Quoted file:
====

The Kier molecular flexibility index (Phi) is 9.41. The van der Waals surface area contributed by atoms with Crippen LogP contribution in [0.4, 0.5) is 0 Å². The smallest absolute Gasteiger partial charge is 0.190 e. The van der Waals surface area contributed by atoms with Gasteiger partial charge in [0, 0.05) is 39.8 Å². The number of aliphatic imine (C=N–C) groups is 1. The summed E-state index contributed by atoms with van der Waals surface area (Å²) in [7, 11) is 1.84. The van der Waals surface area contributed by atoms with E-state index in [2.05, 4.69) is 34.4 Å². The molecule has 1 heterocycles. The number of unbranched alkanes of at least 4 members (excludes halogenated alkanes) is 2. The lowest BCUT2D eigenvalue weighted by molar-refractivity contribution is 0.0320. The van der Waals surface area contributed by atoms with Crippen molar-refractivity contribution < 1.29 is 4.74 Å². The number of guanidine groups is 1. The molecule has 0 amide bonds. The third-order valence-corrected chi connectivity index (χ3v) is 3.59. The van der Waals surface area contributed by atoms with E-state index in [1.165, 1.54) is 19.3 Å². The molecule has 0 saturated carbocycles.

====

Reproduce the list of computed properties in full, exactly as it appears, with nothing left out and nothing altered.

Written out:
The Kier molecular flexibility index (Phi) is 9.41. The van der Waals surface area contributed by atoms with Crippen LogP contribution in [0.4, 0.5) is 0 Å². The smallest absolute Gasteiger partial charge is 0.190 e. The van der Waals surface area contributed by atoms with Gasteiger partial charge in [0, 0.05) is 39.8 Å². The number of aliphatic imine (C=N–C) groups is 1. The summed E-state index contributed by atoms with van der Waals surface area (Å²) in [7, 11) is 1.84. The van der Waals surface area contributed by atoms with E-state index in [2.05, 4.69) is 34.4 Å². The molecule has 1 heterocycles. The number of unbranched alkanes of at least 4 members (excludes halogenated alkanes) is 2. The lowest BCUT2D eigenvalue weighted by molar-refractivity contribution is 0.0320. The van der Waals surface area contributed by atoms with Crippen molar-refractivity contribution < 1.29 is 4.74 Å². The number of guanidine groups is 1. The molecule has 0 amide bonds. The third-order valence-corrected chi connectivity index (χ3v) is 3.59. The van der Waals surface area contributed by atoms with E-state index in [1.165, 1.54) is 19.3 Å². The molecule has 0 saturated carbocycles.